Another key mission of the Labor Department is to ensure that workers are safe on the job and fully and fairly compensated. Since 2001, the Department's approach of strong enforcement and compliance assistance has produced safer, healthier workplaces. Since 2002, the overall workplace injury and illness rate has declined by 17 percent. And since 2001, the fatality rate among Hispanic workers has fallen by almost 17 percent. The Department recognized the need to improve the safety record among Hispanic workers. That's why we held the first-ever Hispanic Health and Safety Summit in this Administration.
But, much more needs to be done. The Department's Occupational Safety and Health Administration, or OSHA, has a longstanding strategic priority to ensure that non-English-speaking workers are empowered with the information they need to stay healthier and safer on the job. And so, OSHA relies on many partnerships with Hispanic organizations to distribute important health and safety materials. These include partnerships with Hispanic chambers of commerce, nonprofit organizations, professional associations, local governments, foreign consulates. And the Department works with Mexico's Ministry of Foreign Affairs to reach out to vulnerable immigrants to make sure they are protected on the job and paid a full days wage for a full days work. It is the policy of this Administration to enforce workplace health, safety, and compensation laws regardless of immigration status.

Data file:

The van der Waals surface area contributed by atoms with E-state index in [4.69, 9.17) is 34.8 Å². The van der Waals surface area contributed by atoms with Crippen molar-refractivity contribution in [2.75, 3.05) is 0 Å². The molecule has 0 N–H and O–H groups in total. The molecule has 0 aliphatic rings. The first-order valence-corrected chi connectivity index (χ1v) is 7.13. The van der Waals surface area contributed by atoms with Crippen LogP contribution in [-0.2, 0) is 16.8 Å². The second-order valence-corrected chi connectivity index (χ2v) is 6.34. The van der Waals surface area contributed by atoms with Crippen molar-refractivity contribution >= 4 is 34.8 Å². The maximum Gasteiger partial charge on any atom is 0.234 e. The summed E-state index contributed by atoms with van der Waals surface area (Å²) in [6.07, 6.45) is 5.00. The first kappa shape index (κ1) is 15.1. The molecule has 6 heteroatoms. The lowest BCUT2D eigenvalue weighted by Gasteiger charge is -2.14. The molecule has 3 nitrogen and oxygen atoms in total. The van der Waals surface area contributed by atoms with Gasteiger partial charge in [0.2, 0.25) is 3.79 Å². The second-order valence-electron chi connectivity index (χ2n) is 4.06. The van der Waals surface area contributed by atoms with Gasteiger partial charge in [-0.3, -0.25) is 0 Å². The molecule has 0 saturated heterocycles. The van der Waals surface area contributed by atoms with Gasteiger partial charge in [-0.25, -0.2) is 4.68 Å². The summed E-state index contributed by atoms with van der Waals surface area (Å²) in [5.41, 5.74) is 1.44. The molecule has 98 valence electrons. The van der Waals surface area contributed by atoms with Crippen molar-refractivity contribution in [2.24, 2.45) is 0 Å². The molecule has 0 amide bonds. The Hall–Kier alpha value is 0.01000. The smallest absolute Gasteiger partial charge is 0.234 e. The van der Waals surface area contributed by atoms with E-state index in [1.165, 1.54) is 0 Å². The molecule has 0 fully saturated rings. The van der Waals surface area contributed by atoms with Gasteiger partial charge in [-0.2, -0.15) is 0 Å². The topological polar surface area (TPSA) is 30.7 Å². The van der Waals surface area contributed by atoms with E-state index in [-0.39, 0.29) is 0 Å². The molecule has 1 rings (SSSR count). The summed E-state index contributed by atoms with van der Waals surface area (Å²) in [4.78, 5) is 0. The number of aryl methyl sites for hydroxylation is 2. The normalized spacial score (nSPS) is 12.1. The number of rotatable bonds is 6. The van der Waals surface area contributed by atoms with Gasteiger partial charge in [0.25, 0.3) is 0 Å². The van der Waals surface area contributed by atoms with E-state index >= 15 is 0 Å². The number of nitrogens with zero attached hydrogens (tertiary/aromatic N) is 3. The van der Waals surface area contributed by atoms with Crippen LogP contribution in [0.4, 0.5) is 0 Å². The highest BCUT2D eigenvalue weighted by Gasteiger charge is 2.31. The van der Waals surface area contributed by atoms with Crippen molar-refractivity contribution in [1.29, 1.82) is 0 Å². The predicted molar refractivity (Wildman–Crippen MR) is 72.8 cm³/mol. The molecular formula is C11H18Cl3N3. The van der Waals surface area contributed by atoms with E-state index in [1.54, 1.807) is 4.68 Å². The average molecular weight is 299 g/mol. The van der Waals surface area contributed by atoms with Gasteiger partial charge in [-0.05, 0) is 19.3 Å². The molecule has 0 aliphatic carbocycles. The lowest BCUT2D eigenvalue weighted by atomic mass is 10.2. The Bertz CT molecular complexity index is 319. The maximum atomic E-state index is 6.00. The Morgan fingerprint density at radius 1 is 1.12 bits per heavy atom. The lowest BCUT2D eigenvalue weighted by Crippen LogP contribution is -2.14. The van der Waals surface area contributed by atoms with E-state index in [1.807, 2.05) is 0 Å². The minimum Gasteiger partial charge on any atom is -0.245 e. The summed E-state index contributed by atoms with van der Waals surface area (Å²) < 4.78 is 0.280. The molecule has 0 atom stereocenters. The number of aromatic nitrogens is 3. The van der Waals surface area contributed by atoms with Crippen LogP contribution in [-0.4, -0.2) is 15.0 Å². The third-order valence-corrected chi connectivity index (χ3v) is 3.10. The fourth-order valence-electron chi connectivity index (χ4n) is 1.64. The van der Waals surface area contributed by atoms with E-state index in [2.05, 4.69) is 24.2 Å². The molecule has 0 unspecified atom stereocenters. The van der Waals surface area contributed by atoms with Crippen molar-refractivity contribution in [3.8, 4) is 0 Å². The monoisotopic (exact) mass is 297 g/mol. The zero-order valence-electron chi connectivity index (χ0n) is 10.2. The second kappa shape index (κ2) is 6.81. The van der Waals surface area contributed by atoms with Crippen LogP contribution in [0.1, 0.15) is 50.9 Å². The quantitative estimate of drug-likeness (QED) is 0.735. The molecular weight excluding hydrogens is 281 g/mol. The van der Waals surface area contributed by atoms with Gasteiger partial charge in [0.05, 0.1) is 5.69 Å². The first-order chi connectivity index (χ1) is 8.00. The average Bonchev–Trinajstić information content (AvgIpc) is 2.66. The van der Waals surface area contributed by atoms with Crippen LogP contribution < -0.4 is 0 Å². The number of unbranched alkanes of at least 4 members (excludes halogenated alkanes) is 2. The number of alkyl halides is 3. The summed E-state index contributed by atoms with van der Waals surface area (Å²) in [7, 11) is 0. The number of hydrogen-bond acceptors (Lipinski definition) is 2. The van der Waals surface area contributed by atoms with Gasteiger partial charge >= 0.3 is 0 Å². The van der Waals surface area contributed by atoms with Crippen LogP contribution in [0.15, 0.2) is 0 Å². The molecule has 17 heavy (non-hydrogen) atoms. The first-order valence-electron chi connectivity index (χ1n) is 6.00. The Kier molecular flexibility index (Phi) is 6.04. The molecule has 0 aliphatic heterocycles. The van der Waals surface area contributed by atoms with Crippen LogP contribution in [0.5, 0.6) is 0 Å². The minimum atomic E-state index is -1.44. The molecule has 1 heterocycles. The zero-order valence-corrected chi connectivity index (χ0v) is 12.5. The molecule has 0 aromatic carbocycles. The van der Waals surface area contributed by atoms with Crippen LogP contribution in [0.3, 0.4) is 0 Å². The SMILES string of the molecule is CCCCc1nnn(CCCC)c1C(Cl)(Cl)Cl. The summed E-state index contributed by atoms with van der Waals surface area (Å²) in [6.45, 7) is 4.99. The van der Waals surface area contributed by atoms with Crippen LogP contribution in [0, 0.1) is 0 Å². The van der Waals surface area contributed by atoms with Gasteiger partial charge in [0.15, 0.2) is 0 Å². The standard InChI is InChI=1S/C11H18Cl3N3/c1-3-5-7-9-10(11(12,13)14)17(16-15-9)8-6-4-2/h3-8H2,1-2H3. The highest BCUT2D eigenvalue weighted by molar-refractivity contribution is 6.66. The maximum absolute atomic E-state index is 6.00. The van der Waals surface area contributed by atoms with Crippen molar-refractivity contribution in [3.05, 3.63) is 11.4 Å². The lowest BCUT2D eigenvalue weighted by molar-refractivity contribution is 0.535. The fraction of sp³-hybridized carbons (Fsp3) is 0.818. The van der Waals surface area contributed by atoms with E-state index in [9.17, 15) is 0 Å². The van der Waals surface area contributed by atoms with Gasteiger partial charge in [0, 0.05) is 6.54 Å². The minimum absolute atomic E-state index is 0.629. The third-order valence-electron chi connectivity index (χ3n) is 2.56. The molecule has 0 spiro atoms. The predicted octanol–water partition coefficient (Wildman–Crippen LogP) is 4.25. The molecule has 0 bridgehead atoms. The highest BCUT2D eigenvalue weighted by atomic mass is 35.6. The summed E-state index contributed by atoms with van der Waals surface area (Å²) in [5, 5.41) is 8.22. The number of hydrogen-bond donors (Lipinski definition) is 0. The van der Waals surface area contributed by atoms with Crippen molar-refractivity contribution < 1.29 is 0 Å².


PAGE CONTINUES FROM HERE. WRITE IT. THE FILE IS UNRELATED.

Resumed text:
The Department also remains active in Gulf Coast recovery efforts, working with media, churches and community-based organizations to help vulnerable workers. In the aftermath of Hurricane Katrina, there were many non-English speaking workers among the courageous early responders to the widespread devastation along the Gulf Coast. Immediately, OSHA became aware of the need to reach out to this active population. To address safety concerns, agency officials worked diligently to provide information to these workers while overcoming language barriers through partnerships, interpreters, bilingual materials, and using the media.
This Administration has also targeted enforcement of our nation's wage and hour laws on industries that employ large numbers of vulnerable workers. And, since 2001, the Department has increased the amount of wages recovered for workers by 67 percent. Even in English, our nation's labor laws are very complex and can seem confusing. And so, labor law materials have been translated into multiple languages, including Spanish.
Retirement security is an issue free of cultural boundaries, so it's important that workers of all backgrounds take an interest in their savings. To help workers take greater ownership of their future, the Department has bilingual Benefits Advisors all over the country who directly assist workers with retirement issues.
Finally, the Department also launched an annual Opportunity Conference to help employers in traditionally underserved communities access greater opportunities in mainstream America. I know many in this audience have attended these conferences. We've had five of them and attendance has reached over 1000!
LULAC has been a valuable supporter of the annual Opportunity Conference. And, I am pleased it will again serve as National Co-Sponsor so that the Labor Department and the community can help Hispanic Americans access opportunity. Details of the next Opportunity Conference are still in the works. For updates or more information on the event, please visit www.opportunityconference.gov
Thank you all for all for the tremendous work you are doing to build bridges of understanding between Hispanic Americans and mainstream America. Working together, we can ensure that the doors to opportunity continue to remain wide open for all.